Calla palustris (Water Arum)

Scientific Name

Calla palustris L.

Common Names

Bog Arum, Water Arum, Marsh Calla, Wild Calla, Squaw Claw


Calla palustris f. palustris, Calla brevis, Calla cordifolia, Calla generalis, Calla ovatifolia, Callaion bispatha, Callaion brevis, Callaion heterophylla, Callaion palustris, Dracunculus paludosus, Provenzalia bispatha, Provenzalia brevis, Provenzalia heterophyla, Provenzalia palustris

Scientific Classification

Family: Araceae
Subfamily: Calloideae
Tribe: Spathiphylleae
Genus: Calla


Color: White
Bloom Time: Summer


Calla palustris is a rhizomatous herbaceous perennial plant growing in bogs and ponds. The leaves are rounded to heart-shaped, up to 5 inches (12.5 cm) long and wide, on an up to 8 inches (20 cm) long petiole. The greenish-yellow inflorescence is produced on a spadix up to 2.4 inches (6 cm) long, enclosed in a white spathe. The fruit is a cluster of red berries, each berry containing several seeds.

Calla palustris - Water Arum, Bog Arum
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USDA hardiness zone 4a to 7b: from −30 °F (−34.4 °C) to 10 °F (−12.2 °C).

How to Grow and Care

Water Arum is found in bogs and marshes as it is a plant of shallows, cold water, and wet soils. It can tolerate up to 2 inches (5 cm) of standing water and grows best in full sun. It grows from submerged creeping rhizomes that are horizontal near the surface of the soil. In summer, the growing shoots can be cut off, to encourage branching, and pushed into the soil to propagate. These perennials also frequently vegetatively reproduce by producing offsets through its rhizomes.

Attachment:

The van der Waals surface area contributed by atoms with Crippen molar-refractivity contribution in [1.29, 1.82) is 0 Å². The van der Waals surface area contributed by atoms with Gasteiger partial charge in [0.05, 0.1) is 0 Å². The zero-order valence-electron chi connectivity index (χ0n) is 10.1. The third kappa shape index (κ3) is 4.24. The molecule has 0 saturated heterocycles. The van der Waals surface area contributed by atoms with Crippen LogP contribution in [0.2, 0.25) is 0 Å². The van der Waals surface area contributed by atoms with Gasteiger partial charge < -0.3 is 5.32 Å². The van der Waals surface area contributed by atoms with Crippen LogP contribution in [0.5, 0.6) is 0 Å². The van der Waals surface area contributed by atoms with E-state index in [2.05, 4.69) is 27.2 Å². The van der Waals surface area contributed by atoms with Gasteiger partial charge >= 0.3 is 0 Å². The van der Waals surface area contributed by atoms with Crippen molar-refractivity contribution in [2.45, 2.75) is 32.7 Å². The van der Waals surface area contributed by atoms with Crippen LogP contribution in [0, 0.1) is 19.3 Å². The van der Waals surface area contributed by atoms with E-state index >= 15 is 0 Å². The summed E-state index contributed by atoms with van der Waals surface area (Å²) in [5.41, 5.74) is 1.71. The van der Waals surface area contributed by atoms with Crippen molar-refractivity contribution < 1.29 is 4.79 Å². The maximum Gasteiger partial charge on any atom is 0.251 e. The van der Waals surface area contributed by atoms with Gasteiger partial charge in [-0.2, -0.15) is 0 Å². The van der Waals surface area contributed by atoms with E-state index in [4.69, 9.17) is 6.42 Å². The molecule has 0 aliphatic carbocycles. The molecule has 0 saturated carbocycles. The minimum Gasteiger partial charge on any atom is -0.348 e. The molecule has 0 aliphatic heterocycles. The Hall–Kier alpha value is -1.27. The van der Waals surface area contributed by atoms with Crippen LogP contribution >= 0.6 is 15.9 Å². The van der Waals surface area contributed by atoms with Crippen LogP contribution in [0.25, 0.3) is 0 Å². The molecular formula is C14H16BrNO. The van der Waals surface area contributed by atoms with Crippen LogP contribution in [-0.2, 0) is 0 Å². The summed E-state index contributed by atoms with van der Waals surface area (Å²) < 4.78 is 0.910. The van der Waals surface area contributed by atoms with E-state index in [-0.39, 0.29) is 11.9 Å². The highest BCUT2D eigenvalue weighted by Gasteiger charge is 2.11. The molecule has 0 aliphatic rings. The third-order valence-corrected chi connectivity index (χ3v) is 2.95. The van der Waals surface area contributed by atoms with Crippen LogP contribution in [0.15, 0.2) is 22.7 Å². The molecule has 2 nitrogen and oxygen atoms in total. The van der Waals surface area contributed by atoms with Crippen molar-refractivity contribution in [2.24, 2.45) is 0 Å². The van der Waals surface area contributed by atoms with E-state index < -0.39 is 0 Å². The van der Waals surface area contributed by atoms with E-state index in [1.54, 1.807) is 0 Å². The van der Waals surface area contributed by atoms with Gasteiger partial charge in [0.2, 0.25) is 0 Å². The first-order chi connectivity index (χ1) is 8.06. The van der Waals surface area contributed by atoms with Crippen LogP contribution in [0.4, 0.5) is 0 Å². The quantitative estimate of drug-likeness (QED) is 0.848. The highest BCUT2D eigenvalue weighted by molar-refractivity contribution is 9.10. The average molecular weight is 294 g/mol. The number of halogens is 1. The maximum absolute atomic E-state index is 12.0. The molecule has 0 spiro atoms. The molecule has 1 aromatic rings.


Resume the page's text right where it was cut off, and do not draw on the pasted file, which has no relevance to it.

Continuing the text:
It can be grown both in wet soil and in marshy, muddy conditions with still, shallow freshwater. Plants tolerate close to full shade but may become weak-stemmed and lean. In established ponds with a good layer of sediment in the bottom can be left to free float.

A light mulch is necessary for extremely cold, snowless winters. Water Arum will not survive a dry spell. See more at How to Grow and Care for Water Arum (Calla palustris).


Native to cool temperate regions of the Northern Hemisphere, in central, eastern and northern Europe (France and Norway eastward), northern Asia and northern North America (Alaska, Canada, and northeastern contiguous United States).


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